Successful Negotiation Skills

Have you ever heard these words, “That’s it! Take it or leave it!” or “Don’t tell me to do this again! I will not!” or have you said these words yourself: “I am wasting my time with you! Negotiating with you is a completely useless activity!” or “I will meet you in the courthouse soon. Good bye…”

If you have heard or said these words at any point of your life for any reason, it is time you learnt one very important fact of life: that you cannot do without negotiation, no matter where you are or what you are doing.

While some people may say that negotiation is an art, some others may say that it is intuitive, and one need not have to actually learn how to negotiate with others.

But the fact remains that most people do not know the basics of how to negotiate in such a way that you will be able to get what you want, and it would help greatly to learn at least the basics.

Here are a few tips to get you started:

  • Be willing to negotiate: Negotiate, even if you think and know that it is rude, or if you feel too shy to do it. Remember, there is more to making a deal than simply shying away from it, and if the other person knows that you are shying away from it, he will take full advantage of it, and why not? Anyone would!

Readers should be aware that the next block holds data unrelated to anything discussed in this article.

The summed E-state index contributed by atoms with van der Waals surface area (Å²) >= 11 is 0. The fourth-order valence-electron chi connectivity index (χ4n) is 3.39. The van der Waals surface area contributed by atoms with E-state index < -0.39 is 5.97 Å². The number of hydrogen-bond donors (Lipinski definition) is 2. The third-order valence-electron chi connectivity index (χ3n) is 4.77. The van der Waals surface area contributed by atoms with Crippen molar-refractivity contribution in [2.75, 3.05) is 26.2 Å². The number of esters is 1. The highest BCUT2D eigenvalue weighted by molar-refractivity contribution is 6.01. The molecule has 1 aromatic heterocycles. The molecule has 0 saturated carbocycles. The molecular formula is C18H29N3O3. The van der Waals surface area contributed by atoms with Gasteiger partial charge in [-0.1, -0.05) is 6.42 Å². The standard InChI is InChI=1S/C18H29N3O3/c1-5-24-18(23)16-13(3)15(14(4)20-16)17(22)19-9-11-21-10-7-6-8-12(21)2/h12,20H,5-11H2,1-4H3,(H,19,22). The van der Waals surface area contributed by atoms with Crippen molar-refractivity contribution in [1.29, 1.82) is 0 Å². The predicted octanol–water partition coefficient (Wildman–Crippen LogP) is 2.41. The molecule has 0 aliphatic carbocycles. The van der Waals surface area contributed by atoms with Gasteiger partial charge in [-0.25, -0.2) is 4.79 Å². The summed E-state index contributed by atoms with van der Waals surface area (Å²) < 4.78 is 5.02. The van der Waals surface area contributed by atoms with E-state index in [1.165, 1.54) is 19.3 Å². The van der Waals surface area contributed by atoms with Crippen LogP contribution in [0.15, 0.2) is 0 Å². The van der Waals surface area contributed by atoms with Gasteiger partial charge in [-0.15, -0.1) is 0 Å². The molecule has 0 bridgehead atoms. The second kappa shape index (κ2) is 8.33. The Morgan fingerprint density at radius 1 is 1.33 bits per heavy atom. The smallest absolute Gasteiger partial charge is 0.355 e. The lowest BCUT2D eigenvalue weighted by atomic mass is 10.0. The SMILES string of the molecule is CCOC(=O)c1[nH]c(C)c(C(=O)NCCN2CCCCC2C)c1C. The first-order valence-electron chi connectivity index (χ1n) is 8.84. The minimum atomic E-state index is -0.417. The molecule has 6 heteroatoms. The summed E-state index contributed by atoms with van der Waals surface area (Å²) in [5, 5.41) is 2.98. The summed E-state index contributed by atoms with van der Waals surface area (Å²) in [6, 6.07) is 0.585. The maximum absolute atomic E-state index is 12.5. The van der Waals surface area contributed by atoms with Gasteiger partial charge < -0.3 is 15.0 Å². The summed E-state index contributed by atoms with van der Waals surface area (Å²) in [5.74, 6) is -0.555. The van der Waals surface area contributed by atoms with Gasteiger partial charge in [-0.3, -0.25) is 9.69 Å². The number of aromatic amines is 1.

• Try not to get too involved emotionally in the negotiation process. While some people may start to shout and scream in anger, others may react the opposite way, but the trick is to remain firm, remain calm, and know what you want, and wait patiently until you get it, using your negotiating skills.
  • At times, you may need to sign a contract. You may not like what you are reading, and may feel that such stipulations must not be there. What do you do? Do you simply sign it, or do you cross off the things you don’t want? You must choose the latter option; after all, you are the person signing the contract, and why should the other person get all the benefits?
  • Another trick is to try to never be the one to name a figure. When you are asked, “What is your hourly rate?” do you fumble and quote a figure that is lower than what you intended to quote? I used to do exactly that, until I learnt my lesson. I ask the other person to quote his rate, and I have often found that the figure he quotes is, most of the time, much higher than I would have dared to quote.
  • If you do not want to be rushed into making your decision, make up an imaginary figure of ‘authority’ that you have to defer to before deciding. This will buy you more time, and let the other person think that you have an expert someone to talk to before deciding.
  • Even if it is difficult, try to walk away, acting like you are not interested. This will help the other person decide rather quickly, especially if he is impressed with you and does not want to lose you.
  • Be prepared. This in itself can pave the way for excellent negotiation skills, and when you know what you want, what you wouldn’t mind giving up, and what you would eventually settle for, it is a matter of ease to negotiate for the best deal.


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